Based on the average of two seasons, the total yield was used to calculate the costs, benefits, and saving of using grafted and non-grafted cantaloupe plants grown under deficit irrigation water.

Results

Effect of grafting technique (cultivars “scions” and rootstocks) under deficit of irrigation on the physical quality of cantaloupe fruits

Data presented in Tables 1, 2, and 3 showed the effect of deficit irrigation rates, cultivars, rootstocks, and their interaction on fruit shape index, average fruit weight, flesh thickness of fruit, seed cavity diameter, fruit firmness, and total soluble solid (TSS), respectively.

Table 1 Effect of deficit irrigation rates (% ETc), cultivars, and rootstocks on fruit shape index and average fruit weight (g) of cantaloupe plants during 2015 and 2016 seasons
Table 2 Effect of deficit irrigation rates, cultivars and rootstocks on flesh thickness (cm) and seed cavity diameter of fruit for cantaloupe plants during 2015 and 2016 seasons
Table 3 Effect of deficit irrigation rates, cultivars and rootstocks on firmness and TSS of fruit for cantaloupe plants during 2015 and 2016 seasons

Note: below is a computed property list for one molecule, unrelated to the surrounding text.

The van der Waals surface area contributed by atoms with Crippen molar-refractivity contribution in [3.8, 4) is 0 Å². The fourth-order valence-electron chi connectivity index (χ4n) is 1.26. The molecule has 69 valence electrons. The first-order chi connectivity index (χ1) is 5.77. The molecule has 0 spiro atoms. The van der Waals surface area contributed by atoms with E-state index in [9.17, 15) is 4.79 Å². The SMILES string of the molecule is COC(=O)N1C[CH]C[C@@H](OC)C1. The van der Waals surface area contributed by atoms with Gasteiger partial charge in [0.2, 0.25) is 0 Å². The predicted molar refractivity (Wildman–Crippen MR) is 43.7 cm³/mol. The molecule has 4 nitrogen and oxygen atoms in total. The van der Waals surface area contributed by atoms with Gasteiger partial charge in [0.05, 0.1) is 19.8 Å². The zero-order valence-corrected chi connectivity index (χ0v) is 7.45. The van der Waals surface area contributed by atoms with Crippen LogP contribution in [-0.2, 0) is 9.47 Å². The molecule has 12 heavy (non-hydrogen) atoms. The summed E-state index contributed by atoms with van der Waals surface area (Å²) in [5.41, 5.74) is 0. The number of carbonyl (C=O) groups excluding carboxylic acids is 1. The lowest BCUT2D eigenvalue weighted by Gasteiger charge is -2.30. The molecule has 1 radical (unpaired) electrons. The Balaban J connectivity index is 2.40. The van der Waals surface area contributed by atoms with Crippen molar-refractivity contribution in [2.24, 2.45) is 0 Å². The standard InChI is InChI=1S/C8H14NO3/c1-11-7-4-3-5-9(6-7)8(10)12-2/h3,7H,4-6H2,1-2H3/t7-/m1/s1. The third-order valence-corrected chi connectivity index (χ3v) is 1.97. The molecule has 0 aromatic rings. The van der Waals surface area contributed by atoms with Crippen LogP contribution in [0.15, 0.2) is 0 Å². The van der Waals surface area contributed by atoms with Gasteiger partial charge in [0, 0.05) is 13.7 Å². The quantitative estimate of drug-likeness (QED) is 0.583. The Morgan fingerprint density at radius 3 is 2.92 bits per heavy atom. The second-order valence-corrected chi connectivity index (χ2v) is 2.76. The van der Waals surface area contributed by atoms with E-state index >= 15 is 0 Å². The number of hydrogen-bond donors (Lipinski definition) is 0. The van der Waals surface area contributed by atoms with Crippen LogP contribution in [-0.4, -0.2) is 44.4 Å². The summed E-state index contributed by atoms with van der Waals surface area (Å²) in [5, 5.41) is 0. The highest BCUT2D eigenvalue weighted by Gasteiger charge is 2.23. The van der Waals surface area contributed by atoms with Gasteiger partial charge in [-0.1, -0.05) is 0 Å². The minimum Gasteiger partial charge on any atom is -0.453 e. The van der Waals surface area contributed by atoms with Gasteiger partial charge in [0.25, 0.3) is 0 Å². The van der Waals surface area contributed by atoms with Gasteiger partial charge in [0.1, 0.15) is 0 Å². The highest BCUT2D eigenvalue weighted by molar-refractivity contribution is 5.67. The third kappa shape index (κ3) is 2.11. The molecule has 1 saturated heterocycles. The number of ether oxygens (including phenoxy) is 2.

All fruits quality parameters except for fruit shape index (average fruit weight (g), flesh thickness of fruit, seed cavity diameter, fruit firmness, and TSS) were positively affected by irrigation levels. Where, average fruit weight and flesh thickness of fruit were decreased by increasing deficit rates, and the opposite trend with regard to fruit firmness and TSS, which were increased by increasing deficit rates. These results are in agreement with those of Ibrahim (2012), Li et al. (2012), and de Azevedo (2016). Most fruits quality parameters, i.e., fruit shape index, average fruit weight, flesh thickness of fruit, and fruit firmness, were significantly affected by the cvs. Veleta and Ideal. Where, Ideal cultivar fruits recorded the highest values of all fruits quality parameters, except for fruit shape index. In general, Ideal cultivar fruits were bigger and heavier than those of cv. Veleta, while Veleta fruits were the longer little than those of Ideal, and the opposite trend at the fruit diameter all over the growing seasons, this led to increase in the value of fruit shape index with cv. Veleta. Fruit quality expressed as average fruit weight, flesh thickness, and seed cavity diameter were positively affected by Cobalt rootstock, while there were no significant responses regarding to other parameters (fruit shape index, fruit firmness, and TSS). The obtained results are matched with those reported by Rouphael et al. (2012) and Proietti et al. (2008).